More rain is expected and estimates vary from 1/3 of an inch to 4-5 inches. Whatever you do...pray, meditate, cross fingers...please do so with that first number in mind. I don't know how we would fare if we had to deal with any more than that.

Thank you.

Sunday, September 20, 2009

Sins Of The Father

Look at these beautiful little boys.

Just look at them. Don't they make your heart ache?

I didn't know this photograph existed until recently. It had been hidden away for many years along with the very few momentos that survive from that time. I found it in a box under a 70 year old newspaper dated August 14th, 1945 which was emblazoned with a  bold black headline.....


Looking at the photo always causes me a rush of conflicting emotions.

It makes me smile and evokes feelings of tenderness, though they are not my children. It makes me wistful for childhood and all its gifts. For how could these towheaded little imps make a person think of anything else? They personify innocence and insouciance. They conjure up images of grass stained knees, of sunshine and mud and cops and robbers and pajamas with chaps clad cowboys on them.

Can't you just imagine them facing one another with guns drawn, sneering..."Whatsa matta copper? Aincha got the noive to shoot me?" And then one of them falls, clutching his chest, gasping, retching and flailing dramatically. The other blows on the barrell of his gun and replaces it in the stiff plastic holster on his hip.

So I think of that when I look at this photograph. And it makes me happy. Because I believe there was some of that in their lives. Enough that none of them became criminals or drug addicts or suicide statistics.

But it also makes me sad and angry. Because I know that they were denied the one thing that would have made a real difference.

A father.

65 years ago, when they were too young to understand why or how, their father disappeared from their lives.

He didn't die. He didn't go missing in action behind enemy lines. He didn't suffer from amnesia and forget that he had a wife and children. He just decided that he didn't want them anymore.

Think about that for a moment.

How could a father simply turn his back and never wonder if they cried for him at night? How could a father never wonder if they were doing alright in school or if they had enough to eat or whether they made the football team? Most fathers couldn't.

But he did.

He left them behind when he went to war, never realizing he would not return to reclaim his place in their lives; never guessing he would break their mother's heart and turn her into a cold, emotionally distant woman. Never understanding that he shamed her with his abandonment; made her a pariah in the Catholic church which would not condone or recognize divorce, and set her apart from the 9 brothers and sisters that were her support system and from the God that she had obeyed without question all her life.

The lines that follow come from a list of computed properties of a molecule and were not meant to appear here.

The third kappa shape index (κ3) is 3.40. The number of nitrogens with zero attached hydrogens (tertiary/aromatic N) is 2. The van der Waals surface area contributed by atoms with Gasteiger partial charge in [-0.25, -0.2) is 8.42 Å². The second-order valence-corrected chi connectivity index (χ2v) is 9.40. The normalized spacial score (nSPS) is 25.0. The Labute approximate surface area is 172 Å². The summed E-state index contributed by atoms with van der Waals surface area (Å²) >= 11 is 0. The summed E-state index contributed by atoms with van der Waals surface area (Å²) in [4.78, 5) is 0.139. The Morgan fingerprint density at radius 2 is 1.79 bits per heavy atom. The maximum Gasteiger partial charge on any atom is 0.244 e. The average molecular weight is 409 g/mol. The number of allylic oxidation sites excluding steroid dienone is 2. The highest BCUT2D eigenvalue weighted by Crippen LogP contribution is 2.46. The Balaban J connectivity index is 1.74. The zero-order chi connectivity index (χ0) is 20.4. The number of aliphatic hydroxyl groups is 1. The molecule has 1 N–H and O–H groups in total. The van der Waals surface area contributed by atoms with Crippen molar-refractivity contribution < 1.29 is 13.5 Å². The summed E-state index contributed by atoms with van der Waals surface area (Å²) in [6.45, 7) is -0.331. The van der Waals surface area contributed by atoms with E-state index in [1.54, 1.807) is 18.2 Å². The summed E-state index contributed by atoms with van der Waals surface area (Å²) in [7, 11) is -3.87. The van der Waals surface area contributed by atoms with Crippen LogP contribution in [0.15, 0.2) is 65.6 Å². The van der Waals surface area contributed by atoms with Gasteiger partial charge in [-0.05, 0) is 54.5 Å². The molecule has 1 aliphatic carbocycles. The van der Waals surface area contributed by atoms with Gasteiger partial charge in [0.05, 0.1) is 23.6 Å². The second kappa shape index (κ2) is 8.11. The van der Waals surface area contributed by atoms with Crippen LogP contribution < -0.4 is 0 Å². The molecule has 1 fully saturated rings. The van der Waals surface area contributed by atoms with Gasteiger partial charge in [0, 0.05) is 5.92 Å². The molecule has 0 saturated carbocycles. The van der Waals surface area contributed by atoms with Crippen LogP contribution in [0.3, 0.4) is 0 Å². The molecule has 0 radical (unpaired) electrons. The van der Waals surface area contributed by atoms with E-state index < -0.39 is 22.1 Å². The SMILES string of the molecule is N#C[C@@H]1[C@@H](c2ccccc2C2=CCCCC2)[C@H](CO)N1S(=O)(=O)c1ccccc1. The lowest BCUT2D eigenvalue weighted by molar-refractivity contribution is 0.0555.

He did heroic things and saved many lives. And then, on a cold European morning, while looking out over a vista of pain and suffering; wondering how such atrocities happen, he met a tiny birdlike woman with a tattoo on her arm. She was more dead than alive, but something in her could not be extinguished. She was a bright light in the bleakness of human misery that was all about him.

And for her, he forsook his sons.

He replaced them with two other strong strapping sons, and gave them everything his forgotten boys longed for. They thrived, as boys will do when they have a positive, nurturing male role model in their lives. They prospered, as boys will do when given the priviliges of a middle class upbringing and college education.

One thing about getting older that is difficult to reconcile, is the ability to see our parents as they really are, instead of infallable beings who will never die, never hurt, never falter. In recent years, I have struggled a lot with that. The love is still there, still incredibly deep, but overshadowed by the judgment and doubt that comes from an adult perspective. I don't like it, but I can't seem to help it. More than anything, I want to go back to the days when I thought they were perfect.

But I know and understand things now that I didn't before. I have become privvy to long hidden truths; hurts and heartaches buried ages ago.

Throughout my childhood, my paternal grandfather was an infrequent guest in our home. We saw him once a year when he visited from his home in Virginia. When he came, he brought his birdlike wife, who seemed softspoken and kind and always dressed so nicely. She wore cat's eye glasses and spoke with an accent that was both guttural and mellifluous. She fascinated me.

But I felt the tension and recognized the tentative manner in which the adults spoke to one another. There were pleasantries and niceties, but no real substance to their conversations. It was all very polite and careful.

I didn't know then that they had once gone twenty years without speaking. I didn't know that for twenty years, the forgotten boys had struggled to find their way in the world with no means of navigation; no paternal compass.

But I know now. It explains a lot. It has helped me understand and forgive a little. And it has made me sorry. Sorry for those little boys and sorry for the men who became fathers without knowing what exactly a father is. I still struggle with anger sometimes. But more often than not, it's a dead man who bears the brunt, and that's just as well, since his sins have no place in this life anymore.

I've realized that I don't need to have perfection.

Because I have a father.

Wednesday, September 16, 2009

Chicken Soup for A Granddaughter's Soul

I know, I know...I suck. I haven't gone two weeks without posting since I started this blog. But with work, and health's been crazy and exhausting.